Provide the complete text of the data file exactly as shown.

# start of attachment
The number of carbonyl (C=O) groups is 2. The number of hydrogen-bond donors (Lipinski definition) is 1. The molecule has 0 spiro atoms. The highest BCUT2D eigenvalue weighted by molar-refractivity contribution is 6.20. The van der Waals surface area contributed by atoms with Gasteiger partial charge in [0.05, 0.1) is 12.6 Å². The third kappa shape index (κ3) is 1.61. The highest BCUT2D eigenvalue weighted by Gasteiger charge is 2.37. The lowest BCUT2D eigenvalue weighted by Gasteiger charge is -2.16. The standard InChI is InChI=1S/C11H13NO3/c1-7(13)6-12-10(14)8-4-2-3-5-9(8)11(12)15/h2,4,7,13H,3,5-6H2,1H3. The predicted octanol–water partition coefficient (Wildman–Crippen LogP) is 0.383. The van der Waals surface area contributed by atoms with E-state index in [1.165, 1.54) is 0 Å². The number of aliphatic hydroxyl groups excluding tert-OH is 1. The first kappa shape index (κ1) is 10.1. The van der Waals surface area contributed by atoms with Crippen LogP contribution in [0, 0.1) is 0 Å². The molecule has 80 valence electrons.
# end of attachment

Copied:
The number of carbonyl (C=O) groups is 2. The number of hydrogen-bond donors (Lipinski definition) is 1. The molecule has 0 spiro atoms. The highest BCUT2D eigenvalue weighted by molar-refractivity contribution is 6.20. The van der Waals surface area contributed by atoms with Gasteiger partial charge in [0.05, 0.1) is 12.6 Å². The third kappa shape index (κ3) is 1.61. The highest BCUT2D eigenvalue weighted by Gasteiger charge is 2.37. The lowest BCUT2D eigenvalue weighted by Gasteiger charge is -2.16. The standard InChI is InChI=1S/C11H13NO3/c1-7(13)6-12-10(14)8-4-2-3-5-9(8)11(12)15/h2,4,7,13H,3,5-6H2,1H3. The predicted octanol–water partition coefficient (Wildman–Crippen LogP) is 0.383. The van der Waals surface area contributed by atoms with E-state index in [1.165, 1.54) is 0 Å². The number of aliphatic hydroxyl groups excluding tert-OH is 1. The first kappa shape index (κ1) is 10.1. The van der Waals surface area contributed by atoms with Crippen LogP contribution in [0, 0.1) is 0 Å². The molecule has 80 valence electrons.